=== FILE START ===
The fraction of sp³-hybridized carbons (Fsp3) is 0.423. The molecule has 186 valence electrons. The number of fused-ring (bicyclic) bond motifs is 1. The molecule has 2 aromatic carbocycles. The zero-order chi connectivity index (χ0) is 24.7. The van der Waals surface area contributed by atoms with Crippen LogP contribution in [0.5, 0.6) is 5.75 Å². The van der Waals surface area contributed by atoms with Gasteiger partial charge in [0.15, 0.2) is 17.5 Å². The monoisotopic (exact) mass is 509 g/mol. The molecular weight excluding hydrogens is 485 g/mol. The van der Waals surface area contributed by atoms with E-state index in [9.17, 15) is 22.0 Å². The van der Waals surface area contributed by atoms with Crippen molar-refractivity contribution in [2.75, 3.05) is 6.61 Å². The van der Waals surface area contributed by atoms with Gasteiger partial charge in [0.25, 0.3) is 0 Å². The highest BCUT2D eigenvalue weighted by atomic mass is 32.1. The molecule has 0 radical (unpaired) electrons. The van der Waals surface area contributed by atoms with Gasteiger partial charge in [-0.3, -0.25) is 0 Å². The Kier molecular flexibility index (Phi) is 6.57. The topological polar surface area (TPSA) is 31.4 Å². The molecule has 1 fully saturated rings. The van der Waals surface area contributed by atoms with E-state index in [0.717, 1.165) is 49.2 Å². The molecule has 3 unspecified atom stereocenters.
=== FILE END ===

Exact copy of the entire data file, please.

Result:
The fraction of sp³-hybridized carbons (Fsp3) is 0.423. The molecule has 186 valence electrons. The number of fused-ring (bicyclic) bond motifs is 1. The molecule has 2 aromatic carbocycles. The zero-order chi connectivity index (χ0) is 24.7. The van der Waals surface area contributed by atoms with Crippen LogP contribution in [0.5, 0.6) is 5.75 Å². The van der Waals surface area contributed by atoms with Gasteiger partial charge in [0.15, 0.2) is 17.5 Å². The monoisotopic (exact) mass is 509 g/mol. The molecular weight excluding hydrogens is 485 g/mol. The van der Waals surface area contributed by atoms with E-state index in [9.17, 15) is 22.0 Å². The van der Waals surface area contributed by atoms with Crippen molar-refractivity contribution in [2.75, 3.05) is 6.61 Å². The van der Waals surface area contributed by atoms with Gasteiger partial charge in [0.25, 0.3) is 0 Å². The highest BCUT2D eigenvalue weighted by atomic mass is 32.1. The molecule has 0 radical (unpaired) electrons. The van der Waals surface area contributed by atoms with Gasteiger partial charge in [-0.3, -0.25) is 0 Å². The Kier molecular flexibility index (Phi) is 6.57. The topological polar surface area (TPSA) is 31.4 Å². The molecule has 1 fully saturated rings. The van der Waals surface area contributed by atoms with E-state index in [0.717, 1.165) is 49.2 Å². The molecule has 3 unspecified atom stereocenters.